This memoir translated from Chughtais Urdu rendering, called Kaghazi hai Pairahan, does dwell on that episode, but only as a small part of Chughtais colourful life. The hilarious description of the trial, held alongside a similar trial of Sadaat Hassan Manto, is well recounted, but is not the core of the book. That is obviously the description of the large, rambling Chughtai family (proud descendants of the Mongols) in all their eccentric glory.
The ten Chughtai siblings, each more irrepressible than the other, are a delight. Chughtais descriptions of their family outings, daily life, her own struggles for an education and the absolute contempt siblings feel for each others precious dignity make one long for a time when such large families were the norm.
Quite a few skeletons of the Chughtai family closet are laid bare, but in inimitable style. For example towards the end of the book, her fathers second marriage to Rahat aunty is revealed in a very matter of fact way. That storm passed over the Chughtai family, with Rahat aunty fading into the sunset, but the seriousness of the incident could not prevent it from becoming another subject for the Chughtai familys robust and subversive humour. When Chughtais brother Shamim is denied dinner by the matriarch for failing to do some chores, he appeals to the father to marry again, Just see! She only has curses and harsh words for me. If it were Rahat Aunty... to much laughter from the rest.
It is not a one off thing, therefore, that the obscenity trial against Ismat Chughtai was dealt with in the same subversive manner.
The book, unlike the usual style of memoirs, is not linear or chronological, a fact acknowledged by translator, M Asaduddin, in the introduction of the book. The jump cut narrative also means that some stories are repeated at least twice in the book. An example is Chughtais description of her distress at a public assembly (majlis) where a graphic description of Ali Asgharas death was recounted in a traditional Marsiya and Nauha. The incident is recounted both at the beginning and at the end of the book.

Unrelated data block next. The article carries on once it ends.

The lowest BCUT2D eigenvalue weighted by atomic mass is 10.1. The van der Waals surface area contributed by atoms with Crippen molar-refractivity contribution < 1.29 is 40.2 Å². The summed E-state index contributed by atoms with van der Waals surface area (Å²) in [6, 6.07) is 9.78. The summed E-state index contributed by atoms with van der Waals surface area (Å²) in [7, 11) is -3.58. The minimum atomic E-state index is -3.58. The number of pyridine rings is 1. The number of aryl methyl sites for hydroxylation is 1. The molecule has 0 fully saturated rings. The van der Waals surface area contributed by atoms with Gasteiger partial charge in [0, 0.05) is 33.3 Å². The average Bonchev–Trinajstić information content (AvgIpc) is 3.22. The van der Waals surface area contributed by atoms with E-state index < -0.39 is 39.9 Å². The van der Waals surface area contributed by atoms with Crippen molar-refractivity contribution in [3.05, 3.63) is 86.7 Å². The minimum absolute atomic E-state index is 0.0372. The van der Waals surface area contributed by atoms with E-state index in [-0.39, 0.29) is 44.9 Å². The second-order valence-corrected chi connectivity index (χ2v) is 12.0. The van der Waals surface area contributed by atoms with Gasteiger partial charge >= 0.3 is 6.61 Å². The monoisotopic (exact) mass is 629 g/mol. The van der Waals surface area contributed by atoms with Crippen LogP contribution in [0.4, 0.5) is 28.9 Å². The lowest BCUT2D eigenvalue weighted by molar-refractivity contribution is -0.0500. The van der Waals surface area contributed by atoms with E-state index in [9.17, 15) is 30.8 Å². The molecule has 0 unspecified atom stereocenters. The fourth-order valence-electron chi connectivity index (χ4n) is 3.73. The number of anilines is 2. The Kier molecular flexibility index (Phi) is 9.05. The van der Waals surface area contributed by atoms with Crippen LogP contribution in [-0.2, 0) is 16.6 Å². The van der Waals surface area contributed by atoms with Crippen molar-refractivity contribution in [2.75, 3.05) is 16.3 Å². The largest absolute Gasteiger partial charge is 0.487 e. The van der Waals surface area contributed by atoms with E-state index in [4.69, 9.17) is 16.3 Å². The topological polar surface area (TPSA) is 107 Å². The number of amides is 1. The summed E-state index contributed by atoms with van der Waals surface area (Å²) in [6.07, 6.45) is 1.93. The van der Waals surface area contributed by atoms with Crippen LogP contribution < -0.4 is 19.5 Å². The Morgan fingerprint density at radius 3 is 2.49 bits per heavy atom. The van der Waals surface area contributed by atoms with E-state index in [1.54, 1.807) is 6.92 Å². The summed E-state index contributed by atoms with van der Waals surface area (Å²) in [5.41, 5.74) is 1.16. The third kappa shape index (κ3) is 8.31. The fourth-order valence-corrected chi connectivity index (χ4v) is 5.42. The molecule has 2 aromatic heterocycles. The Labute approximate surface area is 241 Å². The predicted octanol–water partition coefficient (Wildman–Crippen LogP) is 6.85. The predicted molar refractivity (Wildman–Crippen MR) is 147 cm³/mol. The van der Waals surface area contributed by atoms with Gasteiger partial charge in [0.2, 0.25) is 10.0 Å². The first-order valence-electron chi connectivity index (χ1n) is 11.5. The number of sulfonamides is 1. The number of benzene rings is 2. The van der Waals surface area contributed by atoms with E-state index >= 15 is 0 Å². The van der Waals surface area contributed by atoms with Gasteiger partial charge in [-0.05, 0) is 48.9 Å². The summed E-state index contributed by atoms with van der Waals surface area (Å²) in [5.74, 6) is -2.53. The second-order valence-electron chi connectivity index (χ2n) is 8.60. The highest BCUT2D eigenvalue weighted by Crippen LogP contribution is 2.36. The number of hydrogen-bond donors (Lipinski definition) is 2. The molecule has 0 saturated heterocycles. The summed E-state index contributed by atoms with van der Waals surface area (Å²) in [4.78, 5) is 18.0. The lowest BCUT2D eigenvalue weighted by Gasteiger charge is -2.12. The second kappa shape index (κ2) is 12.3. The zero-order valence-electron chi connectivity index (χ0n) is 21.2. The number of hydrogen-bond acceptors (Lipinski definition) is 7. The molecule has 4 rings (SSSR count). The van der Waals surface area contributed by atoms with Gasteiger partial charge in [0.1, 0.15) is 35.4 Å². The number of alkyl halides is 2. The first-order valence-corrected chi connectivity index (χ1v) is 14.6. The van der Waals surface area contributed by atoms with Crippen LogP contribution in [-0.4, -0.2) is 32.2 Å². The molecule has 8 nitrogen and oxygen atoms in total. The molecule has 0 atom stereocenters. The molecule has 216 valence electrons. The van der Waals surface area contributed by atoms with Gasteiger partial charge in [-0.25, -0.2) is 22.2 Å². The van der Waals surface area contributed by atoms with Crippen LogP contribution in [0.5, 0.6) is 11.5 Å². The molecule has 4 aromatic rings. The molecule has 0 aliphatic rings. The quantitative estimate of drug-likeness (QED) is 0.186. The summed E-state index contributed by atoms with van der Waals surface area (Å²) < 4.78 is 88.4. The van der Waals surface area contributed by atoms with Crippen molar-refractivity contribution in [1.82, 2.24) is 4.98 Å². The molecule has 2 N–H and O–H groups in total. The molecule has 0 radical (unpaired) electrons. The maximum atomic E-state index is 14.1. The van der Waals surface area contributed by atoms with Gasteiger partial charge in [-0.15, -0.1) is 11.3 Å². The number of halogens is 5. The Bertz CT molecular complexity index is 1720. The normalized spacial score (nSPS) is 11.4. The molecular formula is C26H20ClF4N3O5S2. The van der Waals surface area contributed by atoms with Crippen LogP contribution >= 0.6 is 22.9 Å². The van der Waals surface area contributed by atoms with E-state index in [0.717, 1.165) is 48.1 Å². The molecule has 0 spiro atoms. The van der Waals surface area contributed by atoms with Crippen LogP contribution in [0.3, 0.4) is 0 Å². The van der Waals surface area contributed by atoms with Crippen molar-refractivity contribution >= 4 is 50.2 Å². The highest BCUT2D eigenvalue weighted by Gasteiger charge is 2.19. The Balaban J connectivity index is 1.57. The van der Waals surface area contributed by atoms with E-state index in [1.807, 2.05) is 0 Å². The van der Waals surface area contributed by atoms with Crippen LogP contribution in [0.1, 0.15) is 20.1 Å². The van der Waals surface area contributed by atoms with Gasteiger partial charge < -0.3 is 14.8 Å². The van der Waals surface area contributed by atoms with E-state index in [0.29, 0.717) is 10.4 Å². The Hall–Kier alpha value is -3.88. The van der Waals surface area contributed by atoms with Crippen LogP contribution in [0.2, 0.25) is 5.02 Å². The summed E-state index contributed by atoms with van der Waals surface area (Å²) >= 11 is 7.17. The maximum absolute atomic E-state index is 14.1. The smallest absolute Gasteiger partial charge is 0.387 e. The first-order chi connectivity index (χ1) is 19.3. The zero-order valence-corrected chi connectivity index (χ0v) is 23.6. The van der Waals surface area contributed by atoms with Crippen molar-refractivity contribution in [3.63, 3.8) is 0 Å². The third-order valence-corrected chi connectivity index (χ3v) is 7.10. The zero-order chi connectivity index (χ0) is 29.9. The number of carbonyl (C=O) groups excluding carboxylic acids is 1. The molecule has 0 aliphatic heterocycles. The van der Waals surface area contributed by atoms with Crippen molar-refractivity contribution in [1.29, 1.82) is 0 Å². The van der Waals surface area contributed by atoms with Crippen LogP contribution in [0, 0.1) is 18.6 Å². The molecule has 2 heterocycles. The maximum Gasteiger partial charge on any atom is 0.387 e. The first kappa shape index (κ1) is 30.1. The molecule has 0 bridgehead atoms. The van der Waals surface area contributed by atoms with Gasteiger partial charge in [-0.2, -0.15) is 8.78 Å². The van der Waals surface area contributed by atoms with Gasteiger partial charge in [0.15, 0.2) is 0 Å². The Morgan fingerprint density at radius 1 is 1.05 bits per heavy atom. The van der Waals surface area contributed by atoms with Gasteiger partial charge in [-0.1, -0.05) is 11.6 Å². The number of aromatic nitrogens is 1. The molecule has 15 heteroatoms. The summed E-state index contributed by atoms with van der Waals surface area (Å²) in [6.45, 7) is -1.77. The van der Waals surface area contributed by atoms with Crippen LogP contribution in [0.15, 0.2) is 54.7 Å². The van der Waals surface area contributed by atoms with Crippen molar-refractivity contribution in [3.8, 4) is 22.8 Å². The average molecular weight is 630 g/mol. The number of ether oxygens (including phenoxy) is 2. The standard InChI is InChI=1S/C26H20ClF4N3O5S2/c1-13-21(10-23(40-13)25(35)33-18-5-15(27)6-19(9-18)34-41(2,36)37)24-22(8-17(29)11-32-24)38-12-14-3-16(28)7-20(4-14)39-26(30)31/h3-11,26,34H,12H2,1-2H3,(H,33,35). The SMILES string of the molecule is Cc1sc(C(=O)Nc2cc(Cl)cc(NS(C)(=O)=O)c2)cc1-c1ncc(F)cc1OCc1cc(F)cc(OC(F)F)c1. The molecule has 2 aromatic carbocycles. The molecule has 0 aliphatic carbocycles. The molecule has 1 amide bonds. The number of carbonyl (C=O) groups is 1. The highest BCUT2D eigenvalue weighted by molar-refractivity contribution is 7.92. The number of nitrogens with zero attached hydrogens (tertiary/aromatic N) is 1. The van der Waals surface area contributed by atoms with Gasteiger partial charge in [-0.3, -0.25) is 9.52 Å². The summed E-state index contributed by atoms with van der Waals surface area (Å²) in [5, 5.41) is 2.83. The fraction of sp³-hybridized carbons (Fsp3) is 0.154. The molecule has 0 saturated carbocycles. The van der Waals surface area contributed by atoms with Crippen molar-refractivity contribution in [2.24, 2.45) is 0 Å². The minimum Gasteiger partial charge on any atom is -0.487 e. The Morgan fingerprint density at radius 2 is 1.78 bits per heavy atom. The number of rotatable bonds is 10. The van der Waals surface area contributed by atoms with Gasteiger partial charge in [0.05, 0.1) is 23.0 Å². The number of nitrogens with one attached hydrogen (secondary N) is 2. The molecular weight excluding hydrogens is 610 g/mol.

Stories about Badhshahi Puphi, engaged in a long feud with her brother (Chughtais father) are also recounted twice. In fact, some of the stories, like that of Hashmat Apas unfortunate marriage, appear as a work of fiction in the story Chauthi ka Joda, later in Chughtais body of work.
The stories go from Chughtais childhood, to her struggles for an education, which she manages not least due to the progressive forces unleashed by the freedom movement, to her encounters with Islamic orthodoxy.
Her light touch in dealing with Hindu-Muslim relations in British India, her experiences at womens only educational institutions, where a Muslim woman was a novelty, of small town life in Aligarh, Agra and Lucknow provide a window into a world which no longer exists.
Chughtais voice in Urdu literature has been associated with boldness. That boldness was bolstered by very determined efforts by a section of the Muslim community to improve the lot of women. Radical publications like Angaarey provided a voice to a non-orthodox view, which now appears radical in a post-Taliban world, as they did in colonised India. For those who talk of the silent moderate Muslim, there is much to gain by reading this book.
The book, a little disconcerting in the jumps in chronology, nevertheless, has several gems in the sketches and descriptions. Even an English translation of a book written in the sensuous language of Urdu cannot take away the pungency of Chughtais language and description. And it owes as much to Asaduddin as Chughtai that this is so.